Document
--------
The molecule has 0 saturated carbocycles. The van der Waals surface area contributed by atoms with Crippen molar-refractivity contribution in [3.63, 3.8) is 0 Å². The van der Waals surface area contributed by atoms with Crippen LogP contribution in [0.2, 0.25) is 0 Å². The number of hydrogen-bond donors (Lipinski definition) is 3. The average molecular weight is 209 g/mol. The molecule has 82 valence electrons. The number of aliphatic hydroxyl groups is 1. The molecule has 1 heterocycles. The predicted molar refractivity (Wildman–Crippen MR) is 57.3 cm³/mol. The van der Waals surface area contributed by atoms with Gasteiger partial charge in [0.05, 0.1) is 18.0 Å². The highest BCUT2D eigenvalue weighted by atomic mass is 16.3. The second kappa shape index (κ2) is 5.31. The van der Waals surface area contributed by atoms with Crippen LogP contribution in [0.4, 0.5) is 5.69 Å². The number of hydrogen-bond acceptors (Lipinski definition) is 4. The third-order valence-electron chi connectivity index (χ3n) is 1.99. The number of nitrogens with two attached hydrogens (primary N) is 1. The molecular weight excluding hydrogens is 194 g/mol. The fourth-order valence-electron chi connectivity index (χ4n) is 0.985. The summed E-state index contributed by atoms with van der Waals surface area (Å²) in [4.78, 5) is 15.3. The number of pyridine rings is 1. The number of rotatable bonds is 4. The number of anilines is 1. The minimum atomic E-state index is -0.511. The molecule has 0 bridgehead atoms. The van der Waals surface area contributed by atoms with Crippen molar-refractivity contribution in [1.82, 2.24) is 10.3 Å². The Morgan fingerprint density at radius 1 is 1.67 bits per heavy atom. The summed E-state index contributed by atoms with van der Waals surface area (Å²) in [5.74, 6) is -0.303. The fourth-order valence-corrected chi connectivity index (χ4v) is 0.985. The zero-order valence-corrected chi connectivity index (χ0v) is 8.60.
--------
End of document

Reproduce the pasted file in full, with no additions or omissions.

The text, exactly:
The molecule has 0 saturated carbocycles. The van der Waals surface area contributed by atoms with Crippen molar-refractivity contribution in [3.63, 3.8) is 0 Å². The van der Waals surface area contributed by atoms with Crippen LogP contribution in [0.2, 0.25) is 0 Å². The number of hydrogen-bond donors (Lipinski definition) is 3. The average molecular weight is 209 g/mol. The molecule has 82 valence electrons. The number of aliphatic hydroxyl groups is 1. The molecule has 1 heterocycles. The predicted molar refractivity (Wildman–Crippen MR) is 57.3 cm³/mol. The van der Waals surface area contributed by atoms with Gasteiger partial charge in [0.05, 0.1) is 18.0 Å². The highest BCUT2D eigenvalue weighted by atomic mass is 16.3. The second kappa shape index (κ2) is 5.31. The van der Waals surface area contributed by atoms with Crippen LogP contribution in [0.4, 0.5) is 5.69 Å². The number of hydrogen-bond acceptors (Lipinski definition) is 4. The third-order valence-electron chi connectivity index (χ3n) is 1.99. The number of nitrogens with two attached hydrogens (primary N) is 1. The molecular weight excluding hydrogens is 194 g/mol. The fourth-order valence-electron chi connectivity index (χ4n) is 0.985. The summed E-state index contributed by atoms with van der Waals surface area (Å²) in [4.78, 5) is 15.3. The number of pyridine rings is 1. The number of rotatable bonds is 4. The number of anilines is 1. The minimum atomic E-state index is -0.511. The molecule has 0 bridgehead atoms. The van der Waals surface area contributed by atoms with Crippen molar-refractivity contribution in [1.82, 2.24) is 10.3 Å². The Morgan fingerprint density at radius 1 is 1.67 bits per heavy atom. The summed E-state index contributed by atoms with van der Waals surface area (Å²) in [5.74, 6) is -0.303. The fourth-order valence-corrected chi connectivity index (χ4v) is 0.985. The zero-order valence-corrected chi connectivity index (χ0v) is 8.60.